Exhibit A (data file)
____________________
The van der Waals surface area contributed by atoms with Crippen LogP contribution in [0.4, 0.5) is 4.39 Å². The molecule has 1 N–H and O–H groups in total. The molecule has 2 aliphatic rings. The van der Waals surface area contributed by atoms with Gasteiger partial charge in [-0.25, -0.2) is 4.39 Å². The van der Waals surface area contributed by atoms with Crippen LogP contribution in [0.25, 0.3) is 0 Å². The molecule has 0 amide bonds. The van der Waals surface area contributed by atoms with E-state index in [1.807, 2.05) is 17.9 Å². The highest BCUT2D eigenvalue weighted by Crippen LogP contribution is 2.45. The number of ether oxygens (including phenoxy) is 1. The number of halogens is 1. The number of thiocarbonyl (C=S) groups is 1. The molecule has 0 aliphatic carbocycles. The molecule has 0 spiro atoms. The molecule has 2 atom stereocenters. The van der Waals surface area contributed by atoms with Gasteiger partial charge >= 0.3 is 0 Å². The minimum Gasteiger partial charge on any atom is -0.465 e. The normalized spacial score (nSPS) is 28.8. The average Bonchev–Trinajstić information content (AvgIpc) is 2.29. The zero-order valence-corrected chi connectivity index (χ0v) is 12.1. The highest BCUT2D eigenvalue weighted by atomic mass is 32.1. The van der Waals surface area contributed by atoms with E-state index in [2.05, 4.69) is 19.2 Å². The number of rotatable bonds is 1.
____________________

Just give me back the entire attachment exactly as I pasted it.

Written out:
The van der Waals surface area contributed by atoms with Crippen LogP contribution in [0.4, 0.5) is 4.39 Å². The molecule has 1 N–H and O–H groups in total. The molecule has 2 aliphatic rings. The van der Waals surface area contributed by atoms with Gasteiger partial charge in [-0.25, -0.2) is 4.39 Å². The van der Waals surface area contributed by atoms with Crippen LogP contribution in [0.25, 0.3) is 0 Å². The molecule has 0 amide bonds. The van der Waals surface area contributed by atoms with E-state index in [1.807, 2.05) is 17.9 Å². The highest BCUT2D eigenvalue weighted by Crippen LogP contribution is 2.45. The number of ether oxygens (including phenoxy) is 1. The number of halogens is 1. The number of thiocarbonyl (C=S) groups is 1. The molecule has 0 aliphatic carbocycles. The molecule has 0 spiro atoms. The molecule has 2 atom stereocenters. The van der Waals surface area contributed by atoms with Gasteiger partial charge >= 0.3 is 0 Å². The minimum Gasteiger partial charge on any atom is -0.465 e. The normalized spacial score (nSPS) is 28.8. The average Bonchev–Trinajstić information content (AvgIpc) is 2.29. The zero-order valence-corrected chi connectivity index (χ0v) is 12.1. The highest BCUT2D eigenvalue weighted by atomic mass is 32.1. The van der Waals surface area contributed by atoms with E-state index in [2.05, 4.69) is 19.2 Å². The number of rotatable bonds is 1.